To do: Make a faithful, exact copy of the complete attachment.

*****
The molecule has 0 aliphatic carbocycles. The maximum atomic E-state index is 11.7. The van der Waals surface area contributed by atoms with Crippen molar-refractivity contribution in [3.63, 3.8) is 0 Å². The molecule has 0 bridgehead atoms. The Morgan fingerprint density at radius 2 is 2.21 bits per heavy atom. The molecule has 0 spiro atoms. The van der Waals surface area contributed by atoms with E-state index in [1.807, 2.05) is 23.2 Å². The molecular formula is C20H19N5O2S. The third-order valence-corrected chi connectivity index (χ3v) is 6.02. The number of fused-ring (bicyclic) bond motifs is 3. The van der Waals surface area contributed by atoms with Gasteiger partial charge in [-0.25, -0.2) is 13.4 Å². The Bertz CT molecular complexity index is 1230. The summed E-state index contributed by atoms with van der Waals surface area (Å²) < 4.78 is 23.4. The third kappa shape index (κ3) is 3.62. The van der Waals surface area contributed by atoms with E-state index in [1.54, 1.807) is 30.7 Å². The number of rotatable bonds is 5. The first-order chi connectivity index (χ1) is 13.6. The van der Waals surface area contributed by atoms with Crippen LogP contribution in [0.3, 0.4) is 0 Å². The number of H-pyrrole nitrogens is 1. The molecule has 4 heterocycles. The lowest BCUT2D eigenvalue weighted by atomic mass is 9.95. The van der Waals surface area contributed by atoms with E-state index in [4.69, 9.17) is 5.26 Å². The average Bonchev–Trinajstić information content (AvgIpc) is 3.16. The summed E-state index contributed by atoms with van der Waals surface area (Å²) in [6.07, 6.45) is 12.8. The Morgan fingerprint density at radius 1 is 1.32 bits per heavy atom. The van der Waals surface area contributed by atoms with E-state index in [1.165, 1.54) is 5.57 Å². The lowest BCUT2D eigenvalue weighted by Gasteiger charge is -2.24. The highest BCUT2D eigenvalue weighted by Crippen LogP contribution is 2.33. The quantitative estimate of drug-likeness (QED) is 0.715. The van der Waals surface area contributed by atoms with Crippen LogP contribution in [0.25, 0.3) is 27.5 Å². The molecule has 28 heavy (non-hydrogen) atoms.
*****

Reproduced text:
The molecule has 0 aliphatic carbocycles. The maximum atomic E-state index is 11.7. The van der Waals surface area contributed by atoms with Crippen molar-refractivity contribution in [3.63, 3.8) is 0 Å². The molecule has 0 bridgehead atoms. The Morgan fingerprint density at radius 2 is 2.21 bits per heavy atom. The molecule has 0 spiro atoms. The van der Waals surface area contributed by atoms with E-state index in [1.807, 2.05) is 23.2 Å². The molecular formula is C20H19N5O2S. The third-order valence-corrected chi connectivity index (χ3v) is 6.02. The number of fused-ring (bicyclic) bond motifs is 3. The van der Waals surface area contributed by atoms with Gasteiger partial charge in [-0.25, -0.2) is 13.4 Å². The Bertz CT molecular complexity index is 1230. The summed E-state index contributed by atoms with van der Waals surface area (Å²) < 4.78 is 23.4. The third kappa shape index (κ3) is 3.62. The van der Waals surface area contributed by atoms with E-state index in [1.54, 1.807) is 30.7 Å². The number of rotatable bonds is 5. The first-order chi connectivity index (χ1) is 13.6. The van der Waals surface area contributed by atoms with Crippen LogP contribution in [0.3, 0.4) is 0 Å². The number of H-pyrrole nitrogens is 1. The molecule has 4 heterocycles. The lowest BCUT2D eigenvalue weighted by atomic mass is 9.95. The van der Waals surface area contributed by atoms with E-state index in [4.69, 9.17) is 5.26 Å². The average Bonchev–Trinajstić information content (AvgIpc) is 3.16. The summed E-state index contributed by atoms with van der Waals surface area (Å²) in [6.07, 6.45) is 12.8. The Morgan fingerprint density at radius 1 is 1.32 bits per heavy atom. The van der Waals surface area contributed by atoms with E-state index in [1.165, 1.54) is 5.57 Å². The lowest BCUT2D eigenvalue weighted by Gasteiger charge is -2.24. The highest BCUT2D eigenvalue weighted by Crippen LogP contribution is 2.33. The quantitative estimate of drug-likeness (QED) is 0.715. The van der Waals surface area contributed by atoms with Crippen LogP contribution in [0.25, 0.3) is 27.5 Å². The molecule has 28 heavy (non-hydrogen) atoms.